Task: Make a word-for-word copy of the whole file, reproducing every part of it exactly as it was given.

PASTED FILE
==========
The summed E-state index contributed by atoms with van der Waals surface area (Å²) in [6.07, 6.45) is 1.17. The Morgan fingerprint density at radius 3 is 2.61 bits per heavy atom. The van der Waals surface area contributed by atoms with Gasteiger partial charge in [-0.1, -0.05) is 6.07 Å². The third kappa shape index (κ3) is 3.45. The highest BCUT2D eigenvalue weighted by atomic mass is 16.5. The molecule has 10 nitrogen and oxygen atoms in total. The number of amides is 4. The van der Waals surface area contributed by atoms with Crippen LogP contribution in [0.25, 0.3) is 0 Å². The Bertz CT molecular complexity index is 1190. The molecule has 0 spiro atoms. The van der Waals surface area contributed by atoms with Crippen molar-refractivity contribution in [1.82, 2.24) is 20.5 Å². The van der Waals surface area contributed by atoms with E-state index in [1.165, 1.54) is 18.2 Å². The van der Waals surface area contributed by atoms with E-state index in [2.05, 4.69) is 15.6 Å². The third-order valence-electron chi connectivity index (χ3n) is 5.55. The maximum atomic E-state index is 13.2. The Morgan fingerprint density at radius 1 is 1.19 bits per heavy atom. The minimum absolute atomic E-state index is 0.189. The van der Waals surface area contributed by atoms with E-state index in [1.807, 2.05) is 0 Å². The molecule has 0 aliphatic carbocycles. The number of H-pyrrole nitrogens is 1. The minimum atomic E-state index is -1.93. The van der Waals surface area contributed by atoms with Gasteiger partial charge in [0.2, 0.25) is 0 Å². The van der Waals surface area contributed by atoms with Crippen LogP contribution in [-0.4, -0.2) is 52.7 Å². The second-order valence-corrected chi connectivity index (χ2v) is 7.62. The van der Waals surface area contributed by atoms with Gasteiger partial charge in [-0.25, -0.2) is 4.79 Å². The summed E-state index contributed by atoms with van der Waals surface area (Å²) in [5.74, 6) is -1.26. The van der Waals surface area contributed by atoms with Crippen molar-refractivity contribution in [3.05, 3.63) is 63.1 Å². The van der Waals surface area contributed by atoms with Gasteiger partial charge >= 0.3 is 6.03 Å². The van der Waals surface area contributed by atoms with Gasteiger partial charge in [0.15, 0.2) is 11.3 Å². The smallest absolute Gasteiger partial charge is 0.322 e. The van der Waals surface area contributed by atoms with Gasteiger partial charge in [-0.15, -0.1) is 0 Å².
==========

The summed E-state index contributed by atoms with van der Waals surface area (Å²) in [6.07, 6.45) is 1.17. The Morgan fingerprint density at radius 3 is 2.61 bits per heavy atom. The van der Waals surface area contributed by atoms with Gasteiger partial charge in [-0.1, -0.05) is 6.07 Å². The third kappa shape index (κ3) is 3.45. The highest BCUT2D eigenvalue weighted by atomic mass is 16.5. The molecule has 10 nitrogen and oxygen atoms in total. The number of amides is 4. The van der Waals surface area contributed by atoms with Crippen LogP contribution in [0.25, 0.3) is 0 Å². The Bertz CT molecular complexity index is 1190. The molecule has 0 spiro atoms. The van der Waals surface area contributed by atoms with Crippen molar-refractivity contribution in [1.82, 2.24) is 20.5 Å². The van der Waals surface area contributed by atoms with E-state index in [1.165, 1.54) is 18.2 Å². The van der Waals surface area contributed by atoms with E-state index in [2.05, 4.69) is 15.6 Å². The third-order valence-electron chi connectivity index (χ3n) is 5.55. The maximum atomic E-state index is 13.2. The Morgan fingerprint density at radius 1 is 1.19 bits per heavy atom. The minimum absolute atomic E-state index is 0.189. The van der Waals surface area contributed by atoms with E-state index in [1.807, 2.05) is 0 Å². The molecule has 0 aliphatic carbocycles. The number of H-pyrrole nitrogens is 1. The minimum atomic E-state index is -1.93. The van der Waals surface area contributed by atoms with Gasteiger partial charge in [0.2, 0.25) is 0 Å². The van der Waals surface area contributed by atoms with Crippen LogP contribution in [-0.4, -0.2) is 52.7 Å². The second-order valence-corrected chi connectivity index (χ2v) is 7.62. The van der Waals surface area contributed by atoms with Gasteiger partial charge in [-0.25, -0.2) is 4.79 Å². The summed E-state index contributed by atoms with van der Waals surface area (Å²) in [5.74, 6) is -1.26. The van der Waals surface area contributed by atoms with Crippen molar-refractivity contribution in [3.05, 3.63) is 63.1 Å². The van der Waals surface area contributed by atoms with Gasteiger partial charge >= 0.3 is 6.03 Å². The van der Waals surface area contributed by atoms with Gasteiger partial charge in [0.15, 0.2) is 11.3 Å². The smallest absolute Gasteiger partial charge is 0.322 e. The van der Waals surface area contributed by atoms with Gasteiger partial charge in [-0.15, -0.1) is 0 Å².